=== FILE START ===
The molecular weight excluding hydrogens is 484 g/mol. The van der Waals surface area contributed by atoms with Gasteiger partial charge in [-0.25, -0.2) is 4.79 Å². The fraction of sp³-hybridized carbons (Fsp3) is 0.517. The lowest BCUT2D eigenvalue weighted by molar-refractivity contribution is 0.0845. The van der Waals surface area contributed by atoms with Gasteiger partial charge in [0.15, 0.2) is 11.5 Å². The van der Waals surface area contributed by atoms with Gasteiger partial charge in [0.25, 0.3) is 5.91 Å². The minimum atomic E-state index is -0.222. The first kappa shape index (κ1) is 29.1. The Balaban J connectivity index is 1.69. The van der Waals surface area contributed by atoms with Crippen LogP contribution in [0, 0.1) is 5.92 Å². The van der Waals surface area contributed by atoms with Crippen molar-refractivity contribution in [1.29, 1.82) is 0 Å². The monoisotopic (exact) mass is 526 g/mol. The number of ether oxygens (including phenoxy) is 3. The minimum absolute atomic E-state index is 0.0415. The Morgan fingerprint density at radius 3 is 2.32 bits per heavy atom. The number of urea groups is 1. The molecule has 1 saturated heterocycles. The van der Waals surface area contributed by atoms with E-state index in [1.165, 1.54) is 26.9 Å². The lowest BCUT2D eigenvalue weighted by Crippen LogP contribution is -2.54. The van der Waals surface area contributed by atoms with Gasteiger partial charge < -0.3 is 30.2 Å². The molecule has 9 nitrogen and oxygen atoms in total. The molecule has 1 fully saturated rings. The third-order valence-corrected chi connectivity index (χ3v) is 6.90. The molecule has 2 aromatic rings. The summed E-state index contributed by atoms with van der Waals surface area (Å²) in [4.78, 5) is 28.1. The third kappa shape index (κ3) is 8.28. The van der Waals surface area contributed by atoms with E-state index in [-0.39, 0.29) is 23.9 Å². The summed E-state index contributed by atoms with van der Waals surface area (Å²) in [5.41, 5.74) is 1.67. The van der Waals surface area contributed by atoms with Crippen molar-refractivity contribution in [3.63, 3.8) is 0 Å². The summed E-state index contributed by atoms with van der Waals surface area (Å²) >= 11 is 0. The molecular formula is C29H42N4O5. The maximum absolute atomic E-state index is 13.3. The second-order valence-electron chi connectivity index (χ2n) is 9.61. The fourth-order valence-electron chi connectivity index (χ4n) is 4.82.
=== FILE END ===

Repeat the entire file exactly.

The molecular weight excluding hydrogens is 484 g/mol. The van der Waals surface area contributed by atoms with Gasteiger partial charge in [-0.25, -0.2) is 4.79 Å². The fraction of sp³-hybridized carbons (Fsp3) is 0.517. The lowest BCUT2D eigenvalue weighted by molar-refractivity contribution is 0.0845. The van der Waals surface area contributed by atoms with Gasteiger partial charge in [0.15, 0.2) is 11.5 Å². The van der Waals surface area contributed by atoms with Gasteiger partial charge in [0.25, 0.3) is 5.91 Å². The minimum atomic E-state index is -0.222. The first kappa shape index (κ1) is 29.1. The Balaban J connectivity index is 1.69. The van der Waals surface area contributed by atoms with Crippen LogP contribution in [0, 0.1) is 5.92 Å². The van der Waals surface area contributed by atoms with Crippen molar-refractivity contribution in [1.29, 1.82) is 0 Å². The monoisotopic (exact) mass is 526 g/mol. The number of ether oxygens (including phenoxy) is 3. The minimum absolute atomic E-state index is 0.0415. The Morgan fingerprint density at radius 3 is 2.32 bits per heavy atom. The number of urea groups is 1. The molecule has 1 saturated heterocycles. The van der Waals surface area contributed by atoms with E-state index in [1.165, 1.54) is 26.9 Å². The lowest BCUT2D eigenvalue weighted by Crippen LogP contribution is -2.54. The van der Waals surface area contributed by atoms with Gasteiger partial charge < -0.3 is 30.2 Å². The molecule has 9 nitrogen and oxygen atoms in total. The molecule has 1 fully saturated rings. The third-order valence-corrected chi connectivity index (χ3v) is 6.90. The molecule has 2 aromatic rings. The summed E-state index contributed by atoms with van der Waals surface area (Å²) in [4.78, 5) is 28.1. The third kappa shape index (κ3) is 8.28. The van der Waals surface area contributed by atoms with E-state index in [-0.39, 0.29) is 23.9 Å². The summed E-state index contributed by atoms with van der Waals surface area (Å²) in [5.41, 5.74) is 1.67. The van der Waals surface area contributed by atoms with Crippen molar-refractivity contribution in [3.63, 3.8) is 0 Å². The summed E-state index contributed by atoms with van der Waals surface area (Å²) >= 11 is 0. The molecular formula is C29H42N4O5. The maximum absolute atomic E-state index is 13.3. The second-order valence-electron chi connectivity index (χ2n) is 9.61. The fourth-order valence-electron chi connectivity index (χ4n) is 4.82.